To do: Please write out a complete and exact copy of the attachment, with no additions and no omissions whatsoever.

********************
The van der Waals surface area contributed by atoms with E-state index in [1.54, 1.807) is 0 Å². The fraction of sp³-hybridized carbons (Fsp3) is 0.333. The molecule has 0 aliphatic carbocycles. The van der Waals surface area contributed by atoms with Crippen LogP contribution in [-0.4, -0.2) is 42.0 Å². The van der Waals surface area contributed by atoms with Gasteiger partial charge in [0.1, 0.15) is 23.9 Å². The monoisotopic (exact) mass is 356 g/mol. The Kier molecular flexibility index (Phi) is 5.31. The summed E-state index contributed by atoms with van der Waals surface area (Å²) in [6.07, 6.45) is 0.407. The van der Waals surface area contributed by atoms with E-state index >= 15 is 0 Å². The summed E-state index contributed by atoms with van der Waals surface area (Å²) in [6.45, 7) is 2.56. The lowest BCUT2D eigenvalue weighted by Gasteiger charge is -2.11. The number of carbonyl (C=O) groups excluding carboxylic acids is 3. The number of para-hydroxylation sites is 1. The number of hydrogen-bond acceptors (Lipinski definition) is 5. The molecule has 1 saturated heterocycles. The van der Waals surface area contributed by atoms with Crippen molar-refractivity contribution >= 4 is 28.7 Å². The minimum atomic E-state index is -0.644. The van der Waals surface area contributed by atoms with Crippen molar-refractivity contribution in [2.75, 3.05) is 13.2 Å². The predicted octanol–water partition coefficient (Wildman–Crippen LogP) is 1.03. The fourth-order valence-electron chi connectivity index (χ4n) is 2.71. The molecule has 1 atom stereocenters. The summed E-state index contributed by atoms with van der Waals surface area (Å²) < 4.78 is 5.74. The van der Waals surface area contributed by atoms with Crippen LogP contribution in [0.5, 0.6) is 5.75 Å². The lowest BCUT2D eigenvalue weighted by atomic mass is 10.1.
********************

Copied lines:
The van der Waals surface area contributed by atoms with E-state index in [1.54, 1.807) is 0 Å². The fraction of sp³-hybridized carbons (Fsp3) is 0.333. The molecule has 0 aliphatic carbocycles. The van der Waals surface area contributed by atoms with Crippen LogP contribution in [-0.4, -0.2) is 42.0 Å². The van der Waals surface area contributed by atoms with Gasteiger partial charge in [0.1, 0.15) is 23.9 Å². The monoisotopic (exact) mass is 356 g/mol. The Kier molecular flexibility index (Phi) is 5.31. The summed E-state index contributed by atoms with van der Waals surface area (Å²) in [6.07, 6.45) is 0.407. The van der Waals surface area contributed by atoms with E-state index >= 15 is 0 Å². The summed E-state index contributed by atoms with van der Waals surface area (Å²) in [6.45, 7) is 2.56. The lowest BCUT2D eigenvalue weighted by Gasteiger charge is -2.11. The number of carbonyl (C=O) groups excluding carboxylic acids is 3. The number of para-hydroxylation sites is 1. The number of hydrogen-bond acceptors (Lipinski definition) is 5. The molecule has 1 saturated heterocycles. The van der Waals surface area contributed by atoms with Crippen molar-refractivity contribution >= 4 is 28.7 Å². The minimum atomic E-state index is -0.644. The van der Waals surface area contributed by atoms with Crippen molar-refractivity contribution in [2.75, 3.05) is 13.2 Å². The predicted octanol–water partition coefficient (Wildman–Crippen LogP) is 1.03. The fourth-order valence-electron chi connectivity index (χ4n) is 2.71. The molecule has 1 atom stereocenters. The summed E-state index contributed by atoms with van der Waals surface area (Å²) < 4.78 is 5.74. The van der Waals surface area contributed by atoms with Crippen LogP contribution in [0.5, 0.6) is 5.75 Å². The lowest BCUT2D eigenvalue weighted by atomic mass is 10.1.